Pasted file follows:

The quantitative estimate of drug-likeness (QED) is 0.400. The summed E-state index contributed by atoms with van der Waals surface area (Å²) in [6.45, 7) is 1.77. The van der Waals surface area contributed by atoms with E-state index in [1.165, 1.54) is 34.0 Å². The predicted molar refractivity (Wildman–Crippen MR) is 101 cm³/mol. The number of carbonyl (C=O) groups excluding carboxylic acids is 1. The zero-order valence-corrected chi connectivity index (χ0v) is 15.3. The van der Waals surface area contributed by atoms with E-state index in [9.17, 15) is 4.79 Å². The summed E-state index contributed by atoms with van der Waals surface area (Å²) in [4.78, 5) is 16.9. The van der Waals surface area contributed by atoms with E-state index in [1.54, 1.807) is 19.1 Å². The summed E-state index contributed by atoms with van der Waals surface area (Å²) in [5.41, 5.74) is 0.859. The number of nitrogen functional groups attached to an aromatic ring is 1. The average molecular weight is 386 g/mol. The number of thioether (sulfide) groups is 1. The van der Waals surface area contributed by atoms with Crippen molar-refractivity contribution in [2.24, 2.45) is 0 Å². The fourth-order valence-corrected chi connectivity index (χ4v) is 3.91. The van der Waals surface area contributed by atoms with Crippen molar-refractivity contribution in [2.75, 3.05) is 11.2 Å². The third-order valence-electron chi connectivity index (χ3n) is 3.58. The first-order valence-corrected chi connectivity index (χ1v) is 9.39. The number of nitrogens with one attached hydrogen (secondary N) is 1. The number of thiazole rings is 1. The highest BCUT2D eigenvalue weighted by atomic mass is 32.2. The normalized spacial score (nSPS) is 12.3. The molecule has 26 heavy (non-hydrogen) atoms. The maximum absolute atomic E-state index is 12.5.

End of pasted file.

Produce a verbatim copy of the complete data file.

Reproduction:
The quantitative estimate of drug-likeness (QED) is 0.400. The summed E-state index contributed by atoms with van der Waals surface area (Å²) in [6.45, 7) is 1.77. The van der Waals surface area contributed by atoms with E-state index in [1.165, 1.54) is 34.0 Å². The predicted molar refractivity (Wildman–Crippen MR) is 101 cm³/mol. The number of carbonyl (C=O) groups excluding carboxylic acids is 1. The zero-order valence-corrected chi connectivity index (χ0v) is 15.3. The van der Waals surface area contributed by atoms with E-state index in [9.17, 15) is 4.79 Å². The summed E-state index contributed by atoms with van der Waals surface area (Å²) in [4.78, 5) is 16.9. The van der Waals surface area contributed by atoms with E-state index in [1.54, 1.807) is 19.1 Å². The summed E-state index contributed by atoms with van der Waals surface area (Å²) in [5.41, 5.74) is 0.859. The number of nitrogen functional groups attached to an aromatic ring is 1. The average molecular weight is 386 g/mol. The number of thioether (sulfide) groups is 1. The van der Waals surface area contributed by atoms with Crippen molar-refractivity contribution in [2.24, 2.45) is 0 Å². The fourth-order valence-corrected chi connectivity index (χ4v) is 3.91. The van der Waals surface area contributed by atoms with Crippen molar-refractivity contribution in [2.75, 3.05) is 11.2 Å². The third-order valence-electron chi connectivity index (χ3n) is 3.58. The first-order valence-corrected chi connectivity index (χ1v) is 9.39. The number of nitrogens with one attached hydrogen (secondary N) is 1. The number of thiazole rings is 1. The highest BCUT2D eigenvalue weighted by atomic mass is 32.2. The normalized spacial score (nSPS) is 12.3. The molecule has 26 heavy (non-hydrogen) atoms. The maximum absolute atomic E-state index is 12.5.